“Let us get out of the car first,” the marshal said. “Then you’ll get out, and the four of us will surround you and your daughter. We’ll walk up to the door together. Just walk straight ahead, and don’t look back.”

I remember looking out of the car as we pulled up to the Frantz school. There were barricades and people shouting and policemen everywhere.

I don’t deny the issues about money in the US presidential campaign. Fun though it is to pick at Mitt Romney and Donald Trump I just want to look at something else. There is a perfect storm of problems – between the open Republican efforts to ensure that voters likely to vote Democratic don’t get to vote or to have their vote counted, which is linked to the demographic facts that black voters are overwhelmingly likely to vote Democratic, and poor voters are overwhelmingly likely to vote Democratic. And there is a huge overlap between the two.

Michelle Alexander writes in The New Jim Crow, published in 2010:

Jarvious Cotton cannot vote. Like his father, grandfather, great-grandfather, and great-great-grandfather, he has been denied the right to participate in our electoral democracy. Cotton’s family tree tells the story of several generations of black men who were born in the United States but who were denied the most basic freedom that democracy promises—the freedom to vote for those who will make the rules and laws that govern one’s life. Cotton’s great-great-grandfather could not vote as a slave. His great-grandfather was beaten to death by the Ku Klux Klan for attempting to vote. His grandfather was prevented from voting by Klan intimidation. His father was barred from voting by poll taxes and literacy tests. Today, Jarvious Cotton cannot vote because he, like many black men in the United States, has been labeled a felon and is currently on parole.

The US has the highest number of prisoners and the highest incarceration rate in the world. At the end of 2010, 2,266,800 adult prisoners were incarcerated in US federal prisons, state prisons, and county jails. One in every hundred adult Americans is locked up in prison or jail. This is not because Americans commit more crimes than other nations: it’s because the US criminal justice system will send people to prison, or to jail while awaiting trial, for crimes that wouldn’t get a custodial sentence anywhere else. This growth in prisons has been steadily rising since the 1970s.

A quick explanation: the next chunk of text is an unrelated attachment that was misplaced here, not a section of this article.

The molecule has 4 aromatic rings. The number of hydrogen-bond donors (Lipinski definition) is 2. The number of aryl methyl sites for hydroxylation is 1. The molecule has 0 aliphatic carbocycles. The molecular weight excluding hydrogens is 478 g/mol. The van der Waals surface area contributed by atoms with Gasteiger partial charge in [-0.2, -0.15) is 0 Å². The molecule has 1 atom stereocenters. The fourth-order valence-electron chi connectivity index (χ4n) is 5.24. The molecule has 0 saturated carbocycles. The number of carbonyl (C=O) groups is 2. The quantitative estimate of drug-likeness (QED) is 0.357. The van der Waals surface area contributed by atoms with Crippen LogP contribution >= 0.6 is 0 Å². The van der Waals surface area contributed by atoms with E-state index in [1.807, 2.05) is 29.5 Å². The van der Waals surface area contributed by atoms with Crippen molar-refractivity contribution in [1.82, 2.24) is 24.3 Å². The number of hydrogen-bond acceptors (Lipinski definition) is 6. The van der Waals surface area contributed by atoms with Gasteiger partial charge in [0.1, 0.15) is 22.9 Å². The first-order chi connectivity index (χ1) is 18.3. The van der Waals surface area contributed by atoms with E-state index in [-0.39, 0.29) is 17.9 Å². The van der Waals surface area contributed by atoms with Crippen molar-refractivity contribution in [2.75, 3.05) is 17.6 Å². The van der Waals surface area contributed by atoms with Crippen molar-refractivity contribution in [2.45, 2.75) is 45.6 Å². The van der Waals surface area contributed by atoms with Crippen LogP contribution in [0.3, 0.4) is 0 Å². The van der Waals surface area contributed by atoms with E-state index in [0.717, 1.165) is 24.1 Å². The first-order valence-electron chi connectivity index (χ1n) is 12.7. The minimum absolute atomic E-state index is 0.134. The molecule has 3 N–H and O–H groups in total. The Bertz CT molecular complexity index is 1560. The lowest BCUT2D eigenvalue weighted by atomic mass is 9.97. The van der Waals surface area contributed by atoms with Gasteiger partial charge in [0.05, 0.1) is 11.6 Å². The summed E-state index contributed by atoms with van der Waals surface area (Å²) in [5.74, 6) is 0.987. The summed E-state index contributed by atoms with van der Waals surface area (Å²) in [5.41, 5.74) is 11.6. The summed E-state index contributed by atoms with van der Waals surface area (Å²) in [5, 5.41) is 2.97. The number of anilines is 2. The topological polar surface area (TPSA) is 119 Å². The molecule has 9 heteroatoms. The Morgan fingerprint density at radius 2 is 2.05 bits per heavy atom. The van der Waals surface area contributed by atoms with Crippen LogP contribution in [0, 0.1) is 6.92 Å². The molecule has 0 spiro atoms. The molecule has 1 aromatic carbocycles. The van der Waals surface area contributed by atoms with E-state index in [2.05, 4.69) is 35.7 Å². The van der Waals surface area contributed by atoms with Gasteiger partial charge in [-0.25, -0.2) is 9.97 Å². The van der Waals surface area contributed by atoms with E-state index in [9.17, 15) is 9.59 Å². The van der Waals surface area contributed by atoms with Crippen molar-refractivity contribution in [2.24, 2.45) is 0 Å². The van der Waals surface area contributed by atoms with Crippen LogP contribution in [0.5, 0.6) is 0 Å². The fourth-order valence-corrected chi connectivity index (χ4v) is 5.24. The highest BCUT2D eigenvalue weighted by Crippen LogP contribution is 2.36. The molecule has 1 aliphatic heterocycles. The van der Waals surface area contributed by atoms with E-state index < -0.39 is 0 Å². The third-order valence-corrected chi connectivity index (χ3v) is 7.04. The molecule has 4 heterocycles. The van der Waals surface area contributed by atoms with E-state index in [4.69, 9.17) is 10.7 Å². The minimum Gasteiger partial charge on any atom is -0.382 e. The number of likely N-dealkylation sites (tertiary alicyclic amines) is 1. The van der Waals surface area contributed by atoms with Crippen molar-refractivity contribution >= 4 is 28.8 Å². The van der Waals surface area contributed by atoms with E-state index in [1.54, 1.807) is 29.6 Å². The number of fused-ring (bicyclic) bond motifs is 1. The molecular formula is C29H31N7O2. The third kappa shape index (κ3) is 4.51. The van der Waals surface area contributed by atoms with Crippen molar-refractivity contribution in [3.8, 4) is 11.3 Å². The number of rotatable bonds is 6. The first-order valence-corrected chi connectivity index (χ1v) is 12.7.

California prison overcrowding

Marc Mauer and Ryan S. King wrote in July 2007:

This growth has been accompanied by an increasingly disproportionate racial composition, with particularly high rates of incarceration for African Americans, who now constitute 900,000 of the total 2.2 million incarcerated population. The exponential increase in the use of incarceration has had modest success at best in producing public safety,1 while ontributing to family disruption and the weakening of informal social controls in many African American communities. Overall, data from the Bureau of Justice Statistics document that one in six black men had been incarcerated as of 2001. If current trends continue, one in three black males born today can expect to spend time in prison during his lifetime.2 The prevalence of imprisonment for women is considerably lower than for men, but many of the same racial disparities persist, with black women being more likely to be incarcerated than white women.3 (Uneven Justice: State Rates of Incarceration By Race and Ethnicity)

The Economist notes in May 2012:

During Jerry Brown’s previous stint as governor in the 1970s the state switched to more inflexible sentencing. It then spent another two decades adding “tough-on-crime” laws that kept extending sentences even for minor crimes.

The resulting prison-building boom, and rapacious bargaining by the prison-guards union, meant that state penitentiaries became the fastest-growing major cost in the state budget. California’s 33 prisons and associated camps therefore bear no small responsibility for the state’s recurring budget crises, and the resultant crunch on school and university funding.

Simultaneously, the prison craze also caused a humanitarian crisis as the places became overcrowded with inmates. The human misery stayed somewhat hidden because most state prisons are far away from cities, often in the dusty inland deserts. But at one point the prisons housed twice as many inmates as they were built for, and a lawsuit made its way to the US Supreme Court. Last year the court ruled that California must reduce its imprisoned population to restore humane conditions.

What do prison inmates do? Well, they work. In principle an inmate who has not yet been convicted cannot be made to do prison labour, but in practice both pre-trial and convicted inmates are made to work.

From a Business Insider story in September 2012, which takes the position that the real problem is prisoners are taking jobs away from people outside jail:

Federal Prison Industries (FPI), a corporation owned by the federal government, employs more than 13,000 inmates at wages from 23 cents to $1.15 an hour, making everything from military apparel to call center and help desk support to solar panels and selling the products to the Pentagon and other federal agencies.

FPI, also known as UNICOR, operates inside 83 federal prisons and made more than $900 million in revenue last year.

Governor Jerry Brown’s solution was to have prisoners transferred from state prisons to county jails. This may resolve the overcrowding as required by the Supreme Court, but gives power to the local sheriff to decide whether to keep prisoners locked up (and get state funding based on the number of prisoners incarcerated) or